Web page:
The reported goal of the meeting is to make a joint statement in support of Maduro and Venezuela’s democratic institutions ahead of Friday’s inauguration.
12:15 AM EDT: OAS Recognizes Maduro’s Victory, Leaving Washington Further Isolated
On Wednesday, Secretary General of the Organization of American States (OAS) José Miguel Insulza recognized Nicolás Maduro as Venezuela’s elected president. This represented an about face, as two days earlier the OAS had released a statement in which Insulza did not recognize the National Electoral Council’s (CNE) declaration of Maduro’s victory, and instead offered to send a team of OAS elections experts to assist with a recount. Some of the media had misreported Insulza’s prior statements as representing the OAS, but in fact there was almost no support within the OAS for Insulza’s prior position, from anywhere other than Washington. His reversal was undoubtedly forced by the overwhelming opposition to his prior position from member states.
Beyond his decision to recognize the election results, on Wednesday Insulza said, “I have not changed my original opinion (advocating for a vote recount), I believe there is a need for dialogue in Venezuela; in democracy you can win by a single vote”.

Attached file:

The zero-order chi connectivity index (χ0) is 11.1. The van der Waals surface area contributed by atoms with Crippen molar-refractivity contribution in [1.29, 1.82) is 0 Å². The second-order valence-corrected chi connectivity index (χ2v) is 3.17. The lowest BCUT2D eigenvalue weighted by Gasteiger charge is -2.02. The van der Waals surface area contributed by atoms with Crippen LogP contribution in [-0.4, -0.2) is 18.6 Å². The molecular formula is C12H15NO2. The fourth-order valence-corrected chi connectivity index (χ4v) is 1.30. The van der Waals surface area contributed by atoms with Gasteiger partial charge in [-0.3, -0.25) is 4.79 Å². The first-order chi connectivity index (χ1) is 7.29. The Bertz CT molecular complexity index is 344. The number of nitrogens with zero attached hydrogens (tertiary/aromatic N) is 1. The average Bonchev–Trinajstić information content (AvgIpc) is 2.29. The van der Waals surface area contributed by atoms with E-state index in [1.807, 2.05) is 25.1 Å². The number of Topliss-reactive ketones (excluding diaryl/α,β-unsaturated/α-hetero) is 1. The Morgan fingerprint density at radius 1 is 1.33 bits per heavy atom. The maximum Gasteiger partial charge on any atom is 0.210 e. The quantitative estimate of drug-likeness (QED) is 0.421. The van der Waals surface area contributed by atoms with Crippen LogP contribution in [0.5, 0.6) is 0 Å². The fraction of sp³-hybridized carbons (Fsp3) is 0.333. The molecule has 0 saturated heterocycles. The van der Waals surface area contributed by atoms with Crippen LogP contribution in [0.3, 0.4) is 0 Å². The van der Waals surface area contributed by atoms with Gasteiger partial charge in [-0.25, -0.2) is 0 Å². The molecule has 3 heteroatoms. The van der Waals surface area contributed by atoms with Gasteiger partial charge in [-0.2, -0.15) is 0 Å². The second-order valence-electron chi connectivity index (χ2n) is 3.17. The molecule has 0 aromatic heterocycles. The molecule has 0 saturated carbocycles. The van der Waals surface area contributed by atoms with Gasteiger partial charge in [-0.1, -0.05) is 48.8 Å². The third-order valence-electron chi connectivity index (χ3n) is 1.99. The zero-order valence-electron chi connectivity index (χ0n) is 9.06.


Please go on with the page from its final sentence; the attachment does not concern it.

The head of OAS’s most recent comments were the latest indication that Washington, in its refusal to recognize the results, is almost completely isolated in the world. Yesterday Spain, Washington’s only significant ally on this issue, decided to reverse its previous decision and recognize Maduro.
Mercopress reports that Insulza added that “we are respectful of the legal and constitutional framework of Venezuela” and “we would have liked a more calm process, but they have taken a decision and I respect and abide that decision.”
10:15 AM EDT: Capriles Officially Files Recount Request, U.S. Endorses It
A review of yesterday’s news on Venezuela from today’s Pan-American Post:
After two days of confrontational rhetoric and mass protests, Venezuelan opposition candidate Henrique Capriles has finally submitted an official request for a full recount to the country’s election authority, the National Electoral Council (CNE). Carlos Ocariz, head of Capriles’ campaign team, told reporters that they met for over two hours with CNE President Tibisay Lucena yesterday to request a full review of “ballots, meeting minutes, voting machines, records and files” associated with Sunday’s election.